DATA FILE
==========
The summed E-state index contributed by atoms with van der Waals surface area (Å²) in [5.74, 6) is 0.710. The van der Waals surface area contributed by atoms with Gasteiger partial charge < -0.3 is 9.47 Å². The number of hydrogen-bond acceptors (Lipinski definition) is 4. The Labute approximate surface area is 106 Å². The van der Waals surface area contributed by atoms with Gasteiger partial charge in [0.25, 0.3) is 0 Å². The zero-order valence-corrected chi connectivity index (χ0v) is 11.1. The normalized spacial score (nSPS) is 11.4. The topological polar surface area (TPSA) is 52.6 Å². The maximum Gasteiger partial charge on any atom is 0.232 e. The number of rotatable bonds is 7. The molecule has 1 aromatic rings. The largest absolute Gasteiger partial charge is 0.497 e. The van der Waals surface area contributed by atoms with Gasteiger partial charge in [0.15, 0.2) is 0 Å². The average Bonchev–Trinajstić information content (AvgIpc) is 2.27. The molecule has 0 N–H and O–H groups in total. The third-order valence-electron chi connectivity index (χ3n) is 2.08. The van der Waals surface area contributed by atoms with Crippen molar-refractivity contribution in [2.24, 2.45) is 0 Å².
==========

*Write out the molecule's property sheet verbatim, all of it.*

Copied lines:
The summed E-state index contributed by atoms with van der Waals surface area (Å²) in [5.74, 6) is 0.710. The van der Waals surface area contributed by atoms with Gasteiger partial charge < -0.3 is 9.47 Å². The number of hydrogen-bond acceptors (Lipinski definition) is 4. The Labute approximate surface area is 106 Å². The van der Waals surface area contributed by atoms with Gasteiger partial charge in [0.25, 0.3) is 0 Å². The zero-order valence-corrected chi connectivity index (χ0v) is 11.1. The normalized spacial score (nSPS) is 11.4. The topological polar surface area (TPSA) is 52.6 Å². The maximum Gasteiger partial charge on any atom is 0.232 e. The number of rotatable bonds is 7. The molecule has 1 aromatic rings. The largest absolute Gasteiger partial charge is 0.497 e. The van der Waals surface area contributed by atoms with Gasteiger partial charge in [0.15, 0.2) is 0 Å². The average Bonchev–Trinajstić information content (AvgIpc) is 2.27. The molecule has 0 N–H and O–H groups in total. The third-order valence-electron chi connectivity index (χ3n) is 2.08. The van der Waals surface area contributed by atoms with Crippen molar-refractivity contribution in [2.24, 2.45) is 0 Å².